There are numerous scenarios, life events, and COBRA events that work in conjunction with Medicare entitlement and eligibility, and employers must navigate these complex situations as they arise with a powerful combo of knowledge and resources. In this article we'll discuss several of the most commonly misunderstood issues related to Medicare and COBRA, and provide best practice insight for employers and brokers, no matter how large or small your company may be.
#1. My employee is enrolling in Medicare so we should cancel his active employee benefits, right?
No. An employee's Medicare entitlement does not mean that he or she should lose coverage as an active employee. In fact, employers who cancel active group health plan benefits for Medicare entitled employees may be subject to hefty fines and penalties. The Medicare Secondary Payer statute (MSP) 42 U.S.C. §1395y was enacted in 2003 to ensure that Medicare entitlement and benefits are secondary to employer plans when dealing with non-retirees. The exception to this is that employer groups with less than 20 employees. For small groups under 20 lives, Medicare pays first and the group health plan coverage becomes secondary. In other words, the employee gets to keep group health benefits even after he enrolls into Medicare.
MSP also includes a provision to ensure that employers cannot discriminate based on Medicare eligibility when it comes to offering coverage. That is, an employer cannot offer less coverage to those who may be entitled to Medicare benefits eligibility, while offering more coverage to other active employees who are not Medicare eligible.
The only times that an active insured employee would lose group health coverage when he or she takes Medicare, is if that employee voluntarily waives the active group health plan coverage or if the employee experiences a COBRA qualifying event such as a termination of employment in conjunction with the Medicare entitlement.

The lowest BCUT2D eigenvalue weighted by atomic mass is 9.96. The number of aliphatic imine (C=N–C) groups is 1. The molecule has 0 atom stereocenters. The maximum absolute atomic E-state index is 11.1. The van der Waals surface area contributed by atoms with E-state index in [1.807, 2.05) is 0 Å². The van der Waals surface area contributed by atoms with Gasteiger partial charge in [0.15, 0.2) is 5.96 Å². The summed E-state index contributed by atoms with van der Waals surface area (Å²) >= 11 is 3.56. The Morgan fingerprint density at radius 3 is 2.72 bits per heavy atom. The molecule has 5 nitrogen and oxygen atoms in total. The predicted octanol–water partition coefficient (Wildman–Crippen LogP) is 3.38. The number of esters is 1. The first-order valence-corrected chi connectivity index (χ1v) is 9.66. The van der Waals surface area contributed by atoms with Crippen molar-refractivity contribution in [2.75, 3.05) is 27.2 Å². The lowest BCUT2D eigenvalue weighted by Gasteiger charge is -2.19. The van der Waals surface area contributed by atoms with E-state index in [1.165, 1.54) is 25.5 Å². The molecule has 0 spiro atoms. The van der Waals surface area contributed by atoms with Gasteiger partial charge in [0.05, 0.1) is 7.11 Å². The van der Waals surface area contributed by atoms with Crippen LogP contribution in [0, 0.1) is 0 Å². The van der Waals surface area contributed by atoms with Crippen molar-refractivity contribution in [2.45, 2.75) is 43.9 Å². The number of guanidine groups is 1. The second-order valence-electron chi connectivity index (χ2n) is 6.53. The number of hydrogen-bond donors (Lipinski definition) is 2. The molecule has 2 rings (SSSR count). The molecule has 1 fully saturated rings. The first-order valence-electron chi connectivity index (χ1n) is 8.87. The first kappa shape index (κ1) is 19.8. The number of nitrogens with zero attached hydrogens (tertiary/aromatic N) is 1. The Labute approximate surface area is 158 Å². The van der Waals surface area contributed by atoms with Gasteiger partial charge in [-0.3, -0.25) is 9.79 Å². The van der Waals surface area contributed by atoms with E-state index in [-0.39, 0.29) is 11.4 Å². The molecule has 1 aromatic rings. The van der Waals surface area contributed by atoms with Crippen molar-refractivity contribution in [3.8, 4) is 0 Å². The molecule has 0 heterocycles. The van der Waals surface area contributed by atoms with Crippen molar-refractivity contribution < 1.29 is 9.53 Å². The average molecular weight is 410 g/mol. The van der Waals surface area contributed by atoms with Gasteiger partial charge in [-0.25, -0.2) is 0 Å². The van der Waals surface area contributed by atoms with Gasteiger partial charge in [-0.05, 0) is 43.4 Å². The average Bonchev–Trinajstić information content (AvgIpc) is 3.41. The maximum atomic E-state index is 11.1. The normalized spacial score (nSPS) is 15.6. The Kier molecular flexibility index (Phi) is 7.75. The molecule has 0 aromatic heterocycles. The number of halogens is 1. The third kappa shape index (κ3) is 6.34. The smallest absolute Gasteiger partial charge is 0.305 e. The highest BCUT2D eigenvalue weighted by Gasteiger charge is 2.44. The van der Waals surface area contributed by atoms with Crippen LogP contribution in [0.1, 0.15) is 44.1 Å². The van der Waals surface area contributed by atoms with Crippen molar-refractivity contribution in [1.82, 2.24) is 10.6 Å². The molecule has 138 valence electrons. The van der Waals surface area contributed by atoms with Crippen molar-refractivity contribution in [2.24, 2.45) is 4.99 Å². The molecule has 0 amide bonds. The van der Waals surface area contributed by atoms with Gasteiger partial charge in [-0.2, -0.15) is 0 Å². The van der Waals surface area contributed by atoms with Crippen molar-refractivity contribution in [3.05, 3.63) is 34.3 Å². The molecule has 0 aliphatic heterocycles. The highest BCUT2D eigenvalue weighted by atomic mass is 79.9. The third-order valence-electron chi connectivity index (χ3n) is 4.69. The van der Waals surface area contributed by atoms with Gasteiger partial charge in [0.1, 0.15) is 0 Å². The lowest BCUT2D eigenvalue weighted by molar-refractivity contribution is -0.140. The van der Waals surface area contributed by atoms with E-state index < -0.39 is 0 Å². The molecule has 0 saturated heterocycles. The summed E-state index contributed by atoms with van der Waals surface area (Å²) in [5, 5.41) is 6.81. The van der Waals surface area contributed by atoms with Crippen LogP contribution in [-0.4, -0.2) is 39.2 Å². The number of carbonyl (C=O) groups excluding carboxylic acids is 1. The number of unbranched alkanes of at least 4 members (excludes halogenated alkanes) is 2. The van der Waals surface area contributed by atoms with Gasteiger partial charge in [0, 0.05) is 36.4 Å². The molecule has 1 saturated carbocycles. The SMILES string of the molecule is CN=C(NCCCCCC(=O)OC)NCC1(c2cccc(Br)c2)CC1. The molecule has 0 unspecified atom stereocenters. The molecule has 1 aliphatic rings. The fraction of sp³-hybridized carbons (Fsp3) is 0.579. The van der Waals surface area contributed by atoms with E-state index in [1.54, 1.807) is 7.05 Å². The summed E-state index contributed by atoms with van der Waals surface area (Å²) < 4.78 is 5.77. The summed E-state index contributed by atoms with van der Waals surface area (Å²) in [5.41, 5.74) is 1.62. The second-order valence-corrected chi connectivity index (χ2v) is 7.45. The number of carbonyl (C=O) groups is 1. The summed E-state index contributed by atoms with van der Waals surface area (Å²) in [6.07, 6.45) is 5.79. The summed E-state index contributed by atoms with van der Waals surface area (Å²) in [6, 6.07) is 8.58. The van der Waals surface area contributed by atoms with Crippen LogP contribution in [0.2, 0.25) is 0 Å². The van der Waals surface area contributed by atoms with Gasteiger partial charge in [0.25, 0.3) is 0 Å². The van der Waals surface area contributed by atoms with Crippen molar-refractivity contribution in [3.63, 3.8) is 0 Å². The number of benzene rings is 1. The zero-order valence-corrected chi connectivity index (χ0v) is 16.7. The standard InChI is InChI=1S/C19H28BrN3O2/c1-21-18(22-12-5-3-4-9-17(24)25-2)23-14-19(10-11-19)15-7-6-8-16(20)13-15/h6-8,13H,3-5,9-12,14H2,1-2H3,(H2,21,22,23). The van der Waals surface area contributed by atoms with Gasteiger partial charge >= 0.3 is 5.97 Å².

For more information, read CobraHelp’s information about Medicare Compliance.
#2. If my former employee is Medicare eligible, doesn't that mean he does not qualify for COBRA?
Contrary to popular belief, employees who are on Medicare prior to their COBRA qualifying event may be offered COBRA continuation coverage when a qualifying event occurs such as retirement (voluntary termination of employment). Under Federal COBRA, an employee is considered a qualified beneficiary when any COBRA qualifying event arises if he or she was enrolled into the group health benefits at the time of the qualifying event, regardless of Medicare benefits eligibility status. Thus, employees who are 65 (or older) and are group health plan participants at the time that a QE occurs, should be offered COBRA coverage just like anyone else who experiences a "termination of employment" event. In the latter situations, COBRA becomes secondary (or supplemental) insurance to Medicare.
Frequently, employees enroll in Medicare Part A because it is free, and wait for Part B until retirement. However, when the employee does this many plans will not pay for services when employees have coverage on plans that aren't covered under Medicare B.
On the other hand, Medicare and COBRA law present us with a confusing flip-side to this scenario. That is, if the employee was enrolled in COBRA coverage before he became eligible for Medicare, then the COBRA participant would need to discontinue COBRA benefits once he becomes entitled (actively enrolled) into Medicare. The qualified beneficiary (or COBRA participant) cannot keep COBRA and take Medicare in the latter scenario. Most commonly, this happens when a COBRA participant turns 65 during his or her COBRA eligibility period of 18 months.
#3. If my employee enrolls into Medicare, doesn't his spouse get 36 months of COBRA?
It depends. COBRA law tells us that a qualifying event by definition is a loss of coverage. The law also tells us that one type of "loss of coverage" (aka COBRA qualifying event) is when the Medicare Entitlement of the employee causes the spouse to lose coverage under the group health plan.
This type of loss of coverage typically occurs when the Medicare entitlement aligns with the COBRA event, such as retirement (voluntary termination of employment). When this happens, the employee's enrollment into Medicare paired with termination of employment, causes the spouse to lose coverage under the group health plan, and subsequently, the spouse is offered 36 months of COBRA continuation coverage. Now, that does not mean that there aren't other scenarios in which the employee's Medicare entitlement, subsequently entitles the spouse (or other dependents) to continue coverage under COBRA for a total of 36 months. It is always best to review the details of each situation, and make a determination based upon fact and the laws that pertain to COBRA and Medicare.
Here are a couple of examples of how the spouse of an eligible employee could be eligible 36 months of COBRA:
For more questions about COBRA and Medicare compliance, call us today.
Who Pays First - Guide for Employees and Employers to Medicare Benefits
ECFR §54.4980B-7 Duration of COBRA continuation coverage
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